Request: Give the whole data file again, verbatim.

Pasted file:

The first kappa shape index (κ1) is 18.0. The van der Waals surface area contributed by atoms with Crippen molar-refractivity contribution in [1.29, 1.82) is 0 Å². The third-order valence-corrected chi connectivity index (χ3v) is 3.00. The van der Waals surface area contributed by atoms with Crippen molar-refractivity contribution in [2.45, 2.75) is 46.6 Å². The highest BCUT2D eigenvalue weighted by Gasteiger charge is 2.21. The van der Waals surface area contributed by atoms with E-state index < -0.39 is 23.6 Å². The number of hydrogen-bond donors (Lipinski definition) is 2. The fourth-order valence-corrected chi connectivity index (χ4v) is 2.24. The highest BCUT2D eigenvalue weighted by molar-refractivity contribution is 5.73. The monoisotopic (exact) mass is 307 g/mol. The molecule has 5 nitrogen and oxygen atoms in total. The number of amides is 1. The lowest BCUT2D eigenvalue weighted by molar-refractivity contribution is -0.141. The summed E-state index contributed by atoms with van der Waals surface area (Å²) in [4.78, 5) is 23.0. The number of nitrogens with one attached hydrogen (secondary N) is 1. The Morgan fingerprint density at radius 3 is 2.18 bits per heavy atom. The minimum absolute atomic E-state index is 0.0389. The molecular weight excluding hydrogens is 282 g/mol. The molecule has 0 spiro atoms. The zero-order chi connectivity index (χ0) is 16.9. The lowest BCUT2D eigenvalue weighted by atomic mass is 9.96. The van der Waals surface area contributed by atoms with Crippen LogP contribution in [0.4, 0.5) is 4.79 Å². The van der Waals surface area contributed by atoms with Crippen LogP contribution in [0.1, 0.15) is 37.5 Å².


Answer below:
The first kappa shape index (κ1) is 18.0. The van der Waals surface area contributed by atoms with Crippen molar-refractivity contribution in [1.29, 1.82) is 0 Å². The third-order valence-corrected chi connectivity index (χ3v) is 3.00. The van der Waals surface area contributed by atoms with Crippen molar-refractivity contribution in [2.45, 2.75) is 46.6 Å². The highest BCUT2D eigenvalue weighted by Gasteiger charge is 2.21. The van der Waals surface area contributed by atoms with E-state index < -0.39 is 23.6 Å². The number of hydrogen-bond donors (Lipinski definition) is 2. The fourth-order valence-corrected chi connectivity index (χ4v) is 2.24. The highest BCUT2D eigenvalue weighted by molar-refractivity contribution is 5.73. The monoisotopic (exact) mass is 307 g/mol. The molecule has 5 nitrogen and oxygen atoms in total. The number of amides is 1. The lowest BCUT2D eigenvalue weighted by molar-refractivity contribution is -0.141. The summed E-state index contributed by atoms with van der Waals surface area (Å²) in [4.78, 5) is 23.0. The number of nitrogens with one attached hydrogen (secondary N) is 1. The Morgan fingerprint density at radius 3 is 2.18 bits per heavy atom. The minimum absolute atomic E-state index is 0.0389. The molecular weight excluding hydrogens is 282 g/mol. The molecule has 0 spiro atoms. The zero-order chi connectivity index (χ0) is 16.9. The lowest BCUT2D eigenvalue weighted by atomic mass is 9.96. The van der Waals surface area contributed by atoms with Crippen LogP contribution in [0.4, 0.5) is 4.79 Å². The van der Waals surface area contributed by atoms with Crippen LogP contribution in [0.1, 0.15) is 37.5 Å².